Hypnosis and Meditation – Consciousness (PSY)

by Tarry Ahuja, PhD

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    00:01 Now, let’s look at hypnosis and meditation.

    00:04 So these are kind of related to sleep because they’re lower states of arousal.

    00:09 And in a societal situation, this is somebody who who can help you become less aroused and does this through a process of hypnosis and it’s usually labeled as a hypnotist.

    00:25 So what they do is they direct the subject to focus their attention, relax, and accept suggestion.

    00:31 So it’s not like you see in the movies where they -- they have something winding back and forth and magically you just fall asleep.

    00:36 That’s really not what happens.

    00:39 They’re guiding into a more relaxed state and they’re asking you to draw and focus your attention on the process of being relaxed, and it allows you to become more open to suggestion.

    00:51 So there are varying degrees of hypnotizability between individuals.

    00:51 So there are varying degrees of hypnotizability between individuals.

    00:55 So some people, it just does not work, and a lot of that is because they have the inability to focus their attention based on direction and they have the inability to respond to you trying to make them relax.

    01:06 So when you are able to hypnotize somebody, it allows you to promote the recall of memories in this relaxed state.

    01:15 One of the reasons being is that you’ve disinhibited the individual, and I’ve used this analogy in some of the other lectures of the gas and the brakes.

    01:23 And by hypnotizing somebody, you’ve removed the brakes and allow information to flow a little bit more freely.

    01:33 Now, there’s two other kind of applications of this hypnosis, and one is where there’s false memories.

    01:39 And again, people have done this before.

    01:42 They say they’ve done this, is that somebody is in the state of hypnosis and they’re much more open to suggestion and you can implant false memories and that you blur the lines between what you’re being told, to what’s actually there, to what’s in your imagination.

    01:57 There’s also pain relief because you’re now drawing their attention to something else.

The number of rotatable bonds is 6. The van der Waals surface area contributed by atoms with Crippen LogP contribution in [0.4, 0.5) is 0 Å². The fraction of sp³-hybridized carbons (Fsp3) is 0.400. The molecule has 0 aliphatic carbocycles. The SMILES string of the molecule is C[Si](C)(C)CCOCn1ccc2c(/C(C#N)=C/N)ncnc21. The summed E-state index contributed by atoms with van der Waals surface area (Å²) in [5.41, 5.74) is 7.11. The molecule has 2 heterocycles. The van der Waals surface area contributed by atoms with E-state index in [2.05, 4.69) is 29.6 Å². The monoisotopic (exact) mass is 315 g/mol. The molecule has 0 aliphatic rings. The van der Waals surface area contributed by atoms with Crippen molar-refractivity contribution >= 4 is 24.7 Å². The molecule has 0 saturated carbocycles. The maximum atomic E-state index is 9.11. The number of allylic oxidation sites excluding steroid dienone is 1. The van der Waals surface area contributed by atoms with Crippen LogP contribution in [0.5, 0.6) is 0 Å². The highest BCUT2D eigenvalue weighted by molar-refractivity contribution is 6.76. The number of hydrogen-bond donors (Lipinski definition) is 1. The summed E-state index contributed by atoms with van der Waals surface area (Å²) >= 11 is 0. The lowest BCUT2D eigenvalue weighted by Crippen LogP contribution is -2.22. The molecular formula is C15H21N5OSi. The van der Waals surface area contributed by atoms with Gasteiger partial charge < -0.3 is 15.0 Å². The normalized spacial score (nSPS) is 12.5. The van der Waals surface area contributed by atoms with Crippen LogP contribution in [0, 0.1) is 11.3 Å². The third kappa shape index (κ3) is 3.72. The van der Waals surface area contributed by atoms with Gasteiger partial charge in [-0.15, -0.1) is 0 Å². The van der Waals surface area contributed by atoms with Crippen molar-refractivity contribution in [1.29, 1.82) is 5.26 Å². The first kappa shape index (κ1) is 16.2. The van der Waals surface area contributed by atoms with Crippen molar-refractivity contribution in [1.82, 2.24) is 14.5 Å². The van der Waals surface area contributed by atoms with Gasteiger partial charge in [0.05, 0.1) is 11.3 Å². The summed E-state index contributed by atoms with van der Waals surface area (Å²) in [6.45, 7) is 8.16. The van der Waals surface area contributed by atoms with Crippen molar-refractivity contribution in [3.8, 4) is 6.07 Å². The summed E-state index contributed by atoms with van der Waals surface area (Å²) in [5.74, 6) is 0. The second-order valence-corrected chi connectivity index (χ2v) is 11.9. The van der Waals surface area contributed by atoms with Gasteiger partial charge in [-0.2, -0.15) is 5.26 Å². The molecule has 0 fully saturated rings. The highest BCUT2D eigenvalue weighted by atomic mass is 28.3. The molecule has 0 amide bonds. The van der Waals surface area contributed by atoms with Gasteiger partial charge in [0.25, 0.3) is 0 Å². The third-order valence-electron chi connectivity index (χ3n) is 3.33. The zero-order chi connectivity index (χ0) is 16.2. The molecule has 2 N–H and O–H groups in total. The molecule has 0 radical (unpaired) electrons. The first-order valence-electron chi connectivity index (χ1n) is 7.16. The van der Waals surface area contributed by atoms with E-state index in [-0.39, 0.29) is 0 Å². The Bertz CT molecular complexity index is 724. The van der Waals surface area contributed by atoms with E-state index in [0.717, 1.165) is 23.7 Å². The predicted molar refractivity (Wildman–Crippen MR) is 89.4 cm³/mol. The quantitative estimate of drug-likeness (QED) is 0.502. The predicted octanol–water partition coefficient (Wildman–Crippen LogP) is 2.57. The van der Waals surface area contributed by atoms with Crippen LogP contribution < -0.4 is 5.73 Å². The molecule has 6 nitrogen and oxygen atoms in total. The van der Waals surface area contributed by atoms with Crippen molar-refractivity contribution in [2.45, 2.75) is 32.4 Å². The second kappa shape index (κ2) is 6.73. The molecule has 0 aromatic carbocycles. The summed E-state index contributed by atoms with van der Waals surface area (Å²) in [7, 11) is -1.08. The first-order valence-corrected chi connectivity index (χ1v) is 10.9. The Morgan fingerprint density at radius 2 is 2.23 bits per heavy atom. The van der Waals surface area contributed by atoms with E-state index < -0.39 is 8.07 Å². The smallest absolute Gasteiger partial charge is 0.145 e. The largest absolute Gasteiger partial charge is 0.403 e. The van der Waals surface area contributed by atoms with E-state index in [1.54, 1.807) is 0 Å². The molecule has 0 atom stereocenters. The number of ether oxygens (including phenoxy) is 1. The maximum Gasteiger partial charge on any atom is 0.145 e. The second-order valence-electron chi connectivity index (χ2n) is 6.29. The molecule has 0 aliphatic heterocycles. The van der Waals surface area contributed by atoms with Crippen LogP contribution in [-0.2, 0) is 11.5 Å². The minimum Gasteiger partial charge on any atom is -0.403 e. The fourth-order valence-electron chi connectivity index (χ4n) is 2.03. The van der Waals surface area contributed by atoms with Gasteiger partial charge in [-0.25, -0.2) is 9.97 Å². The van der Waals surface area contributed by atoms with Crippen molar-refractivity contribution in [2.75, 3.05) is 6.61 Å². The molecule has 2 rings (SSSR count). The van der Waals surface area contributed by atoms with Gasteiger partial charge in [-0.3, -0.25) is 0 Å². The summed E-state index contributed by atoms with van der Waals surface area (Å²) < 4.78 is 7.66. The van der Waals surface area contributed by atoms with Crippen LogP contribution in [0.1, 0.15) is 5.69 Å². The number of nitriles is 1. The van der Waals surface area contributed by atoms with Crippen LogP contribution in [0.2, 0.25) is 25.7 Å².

02:03 So you’re blocking attention to sensory inputs.

    02:05 You’re really not blocking it as much as you’re moving it to something else, and so the end result is the individual will actually feel less pain.

    02:12 Now, it’s not indefinite.

    02:14 Obviously, once the hypnosis breaks and they go back, it’s going to come back.

    02:17 But it, for some individuals, provides that temporary relief that they really need when they’re suffering from things like chronic pain.

    02:26 Okay.

    02:27 Now, how does hypnosis work? Like I said to you before, it’s not that it’s necessarily an on or off, or all or none phenomenon.

    02:34 But one of the theories behind how it works is the dissociation theory.

    02:37 It’s an extreme form of divided consciousness.

    02:40 And what we’re saying is that you’re actually dissociating yourself and splitting your consciousness.

    02:45 And this theory states that the hypnotist is directing certain behaviors that are normally on autopilot.

    02:55 So what we’re referring to there is, you know, there are things that you normally do, certain behaviors, and as a hypnotist, I can actually start to control what you’re doing instead of things being on autopilot.

    03:07 There’s a social influence theory, where individuals do and report what’s expected of them.

    03:12 Now this isn’t necessarily a great thing, right? This is what you would see more in the movies where you get hypnotized and that person who has hypnotized you is telling you what to do and what to say and what to expect.

    03:23 So unconsciously, you modify their behaviors to fit the role.

    03:27 Again, it’s quite difficult to accomplish.